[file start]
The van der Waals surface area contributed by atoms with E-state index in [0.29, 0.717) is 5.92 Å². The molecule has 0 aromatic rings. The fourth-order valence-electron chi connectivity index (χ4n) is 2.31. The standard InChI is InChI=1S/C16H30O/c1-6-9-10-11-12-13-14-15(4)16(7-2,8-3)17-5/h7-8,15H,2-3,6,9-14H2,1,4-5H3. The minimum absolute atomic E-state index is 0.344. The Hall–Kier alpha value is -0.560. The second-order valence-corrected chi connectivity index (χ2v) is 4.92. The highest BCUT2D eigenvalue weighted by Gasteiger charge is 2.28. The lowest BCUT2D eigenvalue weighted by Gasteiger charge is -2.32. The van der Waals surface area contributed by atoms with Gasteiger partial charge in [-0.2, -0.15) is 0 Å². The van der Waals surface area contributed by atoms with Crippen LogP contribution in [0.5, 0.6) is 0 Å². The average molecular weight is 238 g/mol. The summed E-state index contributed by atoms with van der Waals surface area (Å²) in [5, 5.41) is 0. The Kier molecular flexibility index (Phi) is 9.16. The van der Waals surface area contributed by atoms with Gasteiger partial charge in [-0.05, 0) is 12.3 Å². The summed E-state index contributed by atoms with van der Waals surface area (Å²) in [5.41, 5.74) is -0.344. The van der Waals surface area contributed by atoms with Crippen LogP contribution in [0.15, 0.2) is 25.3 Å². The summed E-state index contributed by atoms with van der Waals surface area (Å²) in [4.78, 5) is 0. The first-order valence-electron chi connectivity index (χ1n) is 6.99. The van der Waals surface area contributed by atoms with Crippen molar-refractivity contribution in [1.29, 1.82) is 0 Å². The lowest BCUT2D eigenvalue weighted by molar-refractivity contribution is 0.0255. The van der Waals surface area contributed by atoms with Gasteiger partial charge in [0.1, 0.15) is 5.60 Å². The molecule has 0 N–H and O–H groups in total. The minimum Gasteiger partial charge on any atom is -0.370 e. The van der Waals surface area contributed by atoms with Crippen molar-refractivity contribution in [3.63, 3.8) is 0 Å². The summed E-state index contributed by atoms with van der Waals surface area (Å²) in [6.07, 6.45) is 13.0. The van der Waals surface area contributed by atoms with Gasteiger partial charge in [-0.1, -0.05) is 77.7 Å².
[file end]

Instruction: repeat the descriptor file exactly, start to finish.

The van der Waals surface area contributed by atoms with E-state index in [0.29, 0.717) is 5.92 Å². The molecule has 0 aromatic rings. The fourth-order valence-electron chi connectivity index (χ4n) is 2.31. The standard InChI is InChI=1S/C16H30O/c1-6-9-10-11-12-13-14-15(4)16(7-2,8-3)17-5/h7-8,15H,2-3,6,9-14H2,1,4-5H3. The minimum absolute atomic E-state index is 0.344. The Hall–Kier alpha value is -0.560. The second-order valence-corrected chi connectivity index (χ2v) is 4.92. The highest BCUT2D eigenvalue weighted by Gasteiger charge is 2.28. The lowest BCUT2D eigenvalue weighted by Gasteiger charge is -2.32. The van der Waals surface area contributed by atoms with Gasteiger partial charge in [-0.2, -0.15) is 0 Å². The van der Waals surface area contributed by atoms with Crippen LogP contribution in [0.5, 0.6) is 0 Å². The average molecular weight is 238 g/mol. The summed E-state index contributed by atoms with van der Waals surface area (Å²) in [5, 5.41) is 0. The Kier molecular flexibility index (Phi) is 9.16. The van der Waals surface area contributed by atoms with Gasteiger partial charge in [-0.05, 0) is 12.3 Å². The summed E-state index contributed by atoms with van der Waals surface area (Å²) in [5.41, 5.74) is -0.344. The van der Waals surface area contributed by atoms with Crippen LogP contribution in [0.15, 0.2) is 25.3 Å². The summed E-state index contributed by atoms with van der Waals surface area (Å²) in [4.78, 5) is 0. The first-order valence-electron chi connectivity index (χ1n) is 6.99. The van der Waals surface area contributed by atoms with Crippen molar-refractivity contribution in [1.29, 1.82) is 0 Å². The lowest BCUT2D eigenvalue weighted by molar-refractivity contribution is 0.0255. The van der Waals surface area contributed by atoms with Gasteiger partial charge in [0.1, 0.15) is 5.60 Å². The molecule has 0 N–H and O–H groups in total. The minimum Gasteiger partial charge on any atom is -0.370 e. The van der Waals surface area contributed by atoms with Crippen molar-refractivity contribution in [3.63, 3.8) is 0 Å². The summed E-state index contributed by atoms with van der Waals surface area (Å²) in [6.07, 6.45) is 13.0. The van der Waals surface area contributed by atoms with Gasteiger partial charge in [-0.1, -0.05) is 77.7 Å².